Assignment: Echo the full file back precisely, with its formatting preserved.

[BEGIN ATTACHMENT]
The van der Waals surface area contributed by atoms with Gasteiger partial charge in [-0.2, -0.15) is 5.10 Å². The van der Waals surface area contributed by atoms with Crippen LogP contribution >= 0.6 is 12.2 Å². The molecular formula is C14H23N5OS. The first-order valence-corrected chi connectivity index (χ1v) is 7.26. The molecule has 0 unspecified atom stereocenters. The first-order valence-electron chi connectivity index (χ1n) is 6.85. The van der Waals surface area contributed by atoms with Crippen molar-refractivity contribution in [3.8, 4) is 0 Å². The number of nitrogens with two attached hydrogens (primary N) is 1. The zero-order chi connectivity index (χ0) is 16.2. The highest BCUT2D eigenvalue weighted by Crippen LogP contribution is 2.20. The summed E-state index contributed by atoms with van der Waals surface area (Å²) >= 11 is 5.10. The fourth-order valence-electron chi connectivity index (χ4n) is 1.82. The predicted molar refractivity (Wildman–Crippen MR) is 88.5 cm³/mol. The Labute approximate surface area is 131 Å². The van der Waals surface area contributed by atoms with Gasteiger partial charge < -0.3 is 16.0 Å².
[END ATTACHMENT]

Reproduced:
The van der Waals surface area contributed by atoms with Gasteiger partial charge in [-0.2, -0.15) is 5.10 Å². The van der Waals surface area contributed by atoms with Crippen LogP contribution >= 0.6 is 12.2 Å². The molecular formula is C14H23N5OS. The first-order valence-corrected chi connectivity index (χ1v) is 7.26. The molecule has 0 unspecified atom stereocenters. The first-order valence-electron chi connectivity index (χ1n) is 6.85. The van der Waals surface area contributed by atoms with Crippen molar-refractivity contribution in [3.8, 4) is 0 Å². The number of nitrogens with two attached hydrogens (primary N) is 1. The zero-order chi connectivity index (χ0) is 16.2. The highest BCUT2D eigenvalue weighted by Crippen LogP contribution is 2.20. The summed E-state index contributed by atoms with van der Waals surface area (Å²) >= 11 is 5.10. The fourth-order valence-electron chi connectivity index (χ4n) is 1.82. The predicted molar refractivity (Wildman–Crippen MR) is 88.5 cm³/mol. The Labute approximate surface area is 131 Å². The van der Waals surface area contributed by atoms with Gasteiger partial charge < -0.3 is 16.0 Å².